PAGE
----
But ImpactEd said the “apparent contradiction” was “not statistically significant”.
It added that more research was needed to “understand the reasons” for the gap, such as whether Oak users were more likely to be part-time workers and whether the length of time individuals have used Oak “affects this outcome”.
4. Most teachers say Oak didn’t cut workload
Just 40 per cent of users said the platform had decreased their workload, with an average saving of four hours a week.
This compares with 42 per cent of users last year reporting that Oak saved them time (an average of three hours a week).
The majority – 54 per cent – said using it had not impacted their workload. Another 6 per cent said Oak had actually increased their workload, with an average of 7 hours reported as being added per week.
But ImpactEd said because this group of respondents was small (55), it was “not possible to draw any conclusions from more detailed subgroup analysis”.
5. Resources often need to be adapted
ImpactEd also conducted focus groups and interviews with 28 participants. During the groups, teachers said Oak was “a good starting point for curriculum development” but “adaptation” was important.
They also told researchers that while they could spend more time on feedback, assessment and supporting pupils by using Oak, the time savings it offered had fallen over time.
This was because there was “less acceptance” of using Oak without adapting resources in the sector. One teacher quoted in the report said having to adapt and edit resources “was almost as time consuming as creating them from scratch”.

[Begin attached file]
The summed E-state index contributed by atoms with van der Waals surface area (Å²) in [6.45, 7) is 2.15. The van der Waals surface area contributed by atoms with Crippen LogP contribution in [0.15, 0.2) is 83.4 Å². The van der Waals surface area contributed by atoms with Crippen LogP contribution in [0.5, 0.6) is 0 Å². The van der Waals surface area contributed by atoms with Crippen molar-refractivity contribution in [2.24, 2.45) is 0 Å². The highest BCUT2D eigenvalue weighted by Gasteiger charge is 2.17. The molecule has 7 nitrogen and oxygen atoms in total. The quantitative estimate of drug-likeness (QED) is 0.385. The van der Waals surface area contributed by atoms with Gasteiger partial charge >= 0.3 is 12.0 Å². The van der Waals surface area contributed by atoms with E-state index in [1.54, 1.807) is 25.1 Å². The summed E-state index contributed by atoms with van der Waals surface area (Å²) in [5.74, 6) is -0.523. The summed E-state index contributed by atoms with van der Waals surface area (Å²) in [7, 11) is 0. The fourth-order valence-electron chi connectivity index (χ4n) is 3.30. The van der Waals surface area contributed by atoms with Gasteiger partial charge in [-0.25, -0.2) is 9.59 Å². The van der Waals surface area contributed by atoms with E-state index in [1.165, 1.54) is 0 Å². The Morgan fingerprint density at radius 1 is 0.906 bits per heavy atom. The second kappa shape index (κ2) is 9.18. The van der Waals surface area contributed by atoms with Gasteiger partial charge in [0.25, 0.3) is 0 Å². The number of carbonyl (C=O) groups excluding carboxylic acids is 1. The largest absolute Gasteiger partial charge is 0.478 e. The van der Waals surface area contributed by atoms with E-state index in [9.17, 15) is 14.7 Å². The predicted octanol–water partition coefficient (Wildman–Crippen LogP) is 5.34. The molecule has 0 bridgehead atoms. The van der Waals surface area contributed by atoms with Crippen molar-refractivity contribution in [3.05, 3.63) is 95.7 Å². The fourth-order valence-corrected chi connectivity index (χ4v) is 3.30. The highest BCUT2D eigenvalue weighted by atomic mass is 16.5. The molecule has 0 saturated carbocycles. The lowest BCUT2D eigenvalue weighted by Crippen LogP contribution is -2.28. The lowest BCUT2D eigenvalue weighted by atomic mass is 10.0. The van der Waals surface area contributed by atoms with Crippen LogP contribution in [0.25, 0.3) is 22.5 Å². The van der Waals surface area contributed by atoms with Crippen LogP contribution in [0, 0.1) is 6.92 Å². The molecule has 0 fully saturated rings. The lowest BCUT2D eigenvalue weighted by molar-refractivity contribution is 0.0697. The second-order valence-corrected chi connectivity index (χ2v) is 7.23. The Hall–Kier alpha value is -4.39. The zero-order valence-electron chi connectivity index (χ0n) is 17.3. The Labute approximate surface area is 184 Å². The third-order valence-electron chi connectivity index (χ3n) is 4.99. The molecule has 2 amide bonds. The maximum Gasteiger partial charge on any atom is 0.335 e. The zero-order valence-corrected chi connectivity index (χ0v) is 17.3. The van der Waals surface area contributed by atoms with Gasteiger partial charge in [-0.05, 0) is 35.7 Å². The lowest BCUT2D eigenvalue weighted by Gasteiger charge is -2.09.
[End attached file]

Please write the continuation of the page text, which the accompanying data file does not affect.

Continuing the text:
Many Oak users said they’d used it to swap or add lessons (43 per cent) to curriculum, and just 6 per cent said that Oak’s curriculum had become their main curriculum sequence.
Participants also described Oak’s quality as “above average but below high quality”.
Asked to score the quality of its curriculum sequencing and structure, as well as its teaching resources on a scale from 1-5 (one being very low), the average score was 3.65.
The most commonly stated reason non-users gave for shunning the platform was that they already had “lots of resources” and thought it was “suitable for emergency use only”.
6. ‘Pupils fatigue setting in’
The report also found pupils’ willingness to engage with Oak’s resources had fallen in some cases.
“Multiple focus group participants talked about a sense of pupil fatigue setting in with regards to Oak resources,” it said.
One teacher reported that during cover lessons, if an Oak lesson is used “the behaviour of pupils declines”, while another talked about pupils “groaning” when seeing an Oak lesson.
Teachers told ImpactEd that rather than being a “reflection” of the resources, this was “more to do with an association with school closures and home learning”.
Oak users were still more positive about pupil performance than non-users. Users on average said 41% of their pupils were exceeding expectations, versus 29% of non-users.
But most participants were unable to give a specific example of how Oak had directly impacted progress because it is “often down to a wide range of factors”.